Accordingly, the Court sustains Defendants' objection and grants Defendants Eddy and GCIHCA's Motion to Dismiss on the theory of respondeat superior.

         With respect to the medical deliberate indifference claim against Defendant Dr. Janice Douglas, Defendants again assert the Magistrate Judge erred in recommending that the Motion to Dismiss this claim be denied. Defendants argue that Plaintiffs are receiving treatment for their Hep-C, but they desire more aggressive treatment.

         The parties do not dispute that Hepatitis C is a serious medical condition, satisfying the objective component of this claim. However, there is a dispute as to the subjective component. The Court is concerned that Plaintiffs' Complaint lacks the allegations that their Hepatitis C is not being treated. Generally, in the individual Plaintiffs' cases, they are being monitored and treated. In Watson v. Mohr, Civil Action 2:17-cv-457, 2017 U.S. LEXIS 205479 (S.D. Ohio 2017), the district court declined to second guess the judgment of the prison's medical providers, finding that the defendants had not ignored plaintiff's Hep-C or rendered “medical treatment . . . so woefully inadequate as to amount to no treatment at all.” Id. (quoting Alspaugh v. McConnell, 643 F.3d 162, 169 (6th Cir. 2011)). Rather, the Sixth Circuit considers the subjective component to be satisfied where defendants recklessly disregard a substantial risk to a plaintiff's health. Parsons v. Caruso, 491 Fed.Appx. 597, 603 (6th Cir. 2012). Furthermore, “a difference of opinion between [a prisoner] and the prison health care providers and a dispute over the adequacy of [a prisoner's] treatment . . . does not amount to an Eighth Amendment claim.” Apanovitch v. Wilkinson, 32 Fed.Appx. 704, 707 (6th Cir. 2002).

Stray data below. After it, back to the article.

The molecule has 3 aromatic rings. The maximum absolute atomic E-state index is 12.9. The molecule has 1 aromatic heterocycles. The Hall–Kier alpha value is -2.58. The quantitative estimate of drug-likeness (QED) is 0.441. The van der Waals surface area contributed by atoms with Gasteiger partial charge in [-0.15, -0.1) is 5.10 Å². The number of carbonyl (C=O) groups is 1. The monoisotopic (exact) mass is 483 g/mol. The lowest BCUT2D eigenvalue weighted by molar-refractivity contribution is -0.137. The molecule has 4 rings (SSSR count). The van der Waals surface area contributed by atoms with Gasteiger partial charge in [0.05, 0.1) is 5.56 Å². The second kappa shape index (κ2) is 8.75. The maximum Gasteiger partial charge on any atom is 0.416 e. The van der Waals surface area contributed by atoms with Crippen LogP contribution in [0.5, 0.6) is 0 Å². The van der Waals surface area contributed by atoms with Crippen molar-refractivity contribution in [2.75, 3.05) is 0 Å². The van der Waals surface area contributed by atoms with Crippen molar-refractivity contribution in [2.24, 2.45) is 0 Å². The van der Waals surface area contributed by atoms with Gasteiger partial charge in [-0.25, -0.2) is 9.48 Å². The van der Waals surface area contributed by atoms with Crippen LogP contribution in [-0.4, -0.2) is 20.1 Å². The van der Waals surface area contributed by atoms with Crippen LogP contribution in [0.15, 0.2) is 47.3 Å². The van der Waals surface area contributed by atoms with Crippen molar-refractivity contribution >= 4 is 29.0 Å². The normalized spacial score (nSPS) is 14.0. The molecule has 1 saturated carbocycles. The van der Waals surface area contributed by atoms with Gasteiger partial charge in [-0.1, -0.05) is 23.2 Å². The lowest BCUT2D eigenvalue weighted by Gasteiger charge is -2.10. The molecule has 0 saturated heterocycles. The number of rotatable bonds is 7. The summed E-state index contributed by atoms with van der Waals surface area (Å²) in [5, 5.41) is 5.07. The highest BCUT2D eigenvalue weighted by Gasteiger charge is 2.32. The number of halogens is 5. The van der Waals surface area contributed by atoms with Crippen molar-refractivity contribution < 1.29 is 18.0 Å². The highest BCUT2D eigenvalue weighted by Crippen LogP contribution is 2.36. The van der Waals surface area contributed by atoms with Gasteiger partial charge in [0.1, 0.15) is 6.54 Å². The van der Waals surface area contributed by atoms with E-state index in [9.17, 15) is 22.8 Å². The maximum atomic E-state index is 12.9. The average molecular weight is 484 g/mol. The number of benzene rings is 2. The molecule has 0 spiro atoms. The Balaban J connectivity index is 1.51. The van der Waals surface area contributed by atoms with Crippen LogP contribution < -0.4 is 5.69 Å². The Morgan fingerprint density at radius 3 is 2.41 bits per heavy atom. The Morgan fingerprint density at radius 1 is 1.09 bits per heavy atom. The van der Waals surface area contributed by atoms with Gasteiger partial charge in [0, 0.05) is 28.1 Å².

The Court again disagrees with the Magistrate Judge and finds that Plaintiffs' Complaint fails to plead the subjective component of a medical deliberate indifference claim. Plaintiffs' merely disagree with the course of treatment, but have failed to allege that Defendants have ignored their condition. Accordingly, Defendants' objection is sustained and their Motion to Dismiss this claim is granted.

         Therefore, for the reasons set forth above, Defendants' Objections are hereby SUSTAINED. The remaining issues addressed in the Report and Recommendation, and not the subject of Defendants' Objections are hereby ADOPTED and AFFIRMED. Interested Party, the State of Ohio, and Defendants' Motions to Dismiss is hereby GRANTED.

         Plaintiffs' Motion to Appoint Class Counsel (Doc. 4) and Plaintiffs' Motion to Certify Claims as a Class Action (Doc. 5) are DENIED WITHOUT PREJUDICE.

         The Clerk shall remove Documents 4, 5, 15, and 20 from the Court's pending motions list. Judgment shall be entered in favor of the moving Defendants, the State of Ohio, Ohio Department of Rehabilitation and Correction, Andrew Eddy, David Hannah, and Janice Douglas.

         IT ...